IGDC Member Spotlight - Hanne Cottyn
The IGDC would like to formally welcome Dr. Hanne Cottyn, who joined us in February 2019!
Hanne is a Postdoctoral Research Associate for the Department of History and is currently working with other IGDC members on the NERC-funded project "Integrating ecological and cultural histories to inform sustainable and equitable futures for the Colombian páramos." Within this project, Hanne is analysing historical processes of socio-environmental change in peasant communities that inhabit the páramo region of the Columbian highlands.
Hanne holds a PhD in History from Ghent University in Belgium, studying the repercussions of nineteenth-century liberal land reforms on the indigenous communities of the Bolivian highlands. Hanne then moved onto working in development cooperation in Peru alongside local and international NGOs and grassroots movements.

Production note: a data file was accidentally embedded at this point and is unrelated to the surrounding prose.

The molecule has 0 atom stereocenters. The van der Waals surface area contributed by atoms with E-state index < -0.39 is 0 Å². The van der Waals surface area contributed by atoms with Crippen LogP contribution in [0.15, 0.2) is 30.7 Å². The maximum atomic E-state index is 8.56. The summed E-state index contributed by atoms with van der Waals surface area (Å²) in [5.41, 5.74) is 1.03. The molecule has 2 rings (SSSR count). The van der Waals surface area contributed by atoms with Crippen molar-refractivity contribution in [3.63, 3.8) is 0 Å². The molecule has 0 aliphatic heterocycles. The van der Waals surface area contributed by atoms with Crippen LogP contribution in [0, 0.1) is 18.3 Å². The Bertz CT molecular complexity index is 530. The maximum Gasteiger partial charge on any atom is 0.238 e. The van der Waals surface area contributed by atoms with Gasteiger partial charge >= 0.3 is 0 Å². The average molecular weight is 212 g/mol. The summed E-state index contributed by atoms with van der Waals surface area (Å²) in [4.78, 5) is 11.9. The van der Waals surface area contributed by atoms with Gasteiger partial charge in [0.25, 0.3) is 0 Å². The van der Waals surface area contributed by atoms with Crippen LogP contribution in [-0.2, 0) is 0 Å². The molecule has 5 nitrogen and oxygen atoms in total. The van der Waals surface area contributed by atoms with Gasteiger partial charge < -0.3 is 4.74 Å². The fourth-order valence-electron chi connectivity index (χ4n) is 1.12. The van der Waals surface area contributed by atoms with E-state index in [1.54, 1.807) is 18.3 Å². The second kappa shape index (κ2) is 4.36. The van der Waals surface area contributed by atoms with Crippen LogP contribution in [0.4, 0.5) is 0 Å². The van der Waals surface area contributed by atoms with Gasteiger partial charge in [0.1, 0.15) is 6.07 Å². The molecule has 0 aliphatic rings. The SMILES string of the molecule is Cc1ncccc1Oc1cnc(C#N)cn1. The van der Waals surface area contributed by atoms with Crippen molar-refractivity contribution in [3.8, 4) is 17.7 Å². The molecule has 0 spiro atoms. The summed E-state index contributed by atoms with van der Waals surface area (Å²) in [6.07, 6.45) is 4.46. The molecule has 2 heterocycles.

After coordinating staff at the Ghent Centre for Global Studies, Hanne worked as a Postdoctoral Research Associate for the Department of History at Ghent University, researching land conflicts and rural transformations in Peruvian and Bolivian highlands. Before joining the University of York, she also taught Latin American Studies at the Department of Conflict and Development Studies. Hanne would be interested in discussing possible networking opportunities between the IGDC and the Ghent Centre for Global Studies in the future.
Hanne’s research interests intersect between rural history, critical global studies and political ecology. She has extensive archival research and field work in Bolivia, Peru and Chile, where she works with academic institutions and social organisations. Hanne is now extending her expertise in Colombia and is an active member of networks such as the Commodity Frontiers Initiative and the Belgian Latin network, ENCUENTRO.
“Truly engaging with global challenges requires the kind of interdisciplinary platforms the IGDC offers. The IGDC is not just about adding a ‘global veneer’ to research, but about critically rethinking questions of development outside the shadow of academic ivory towers.”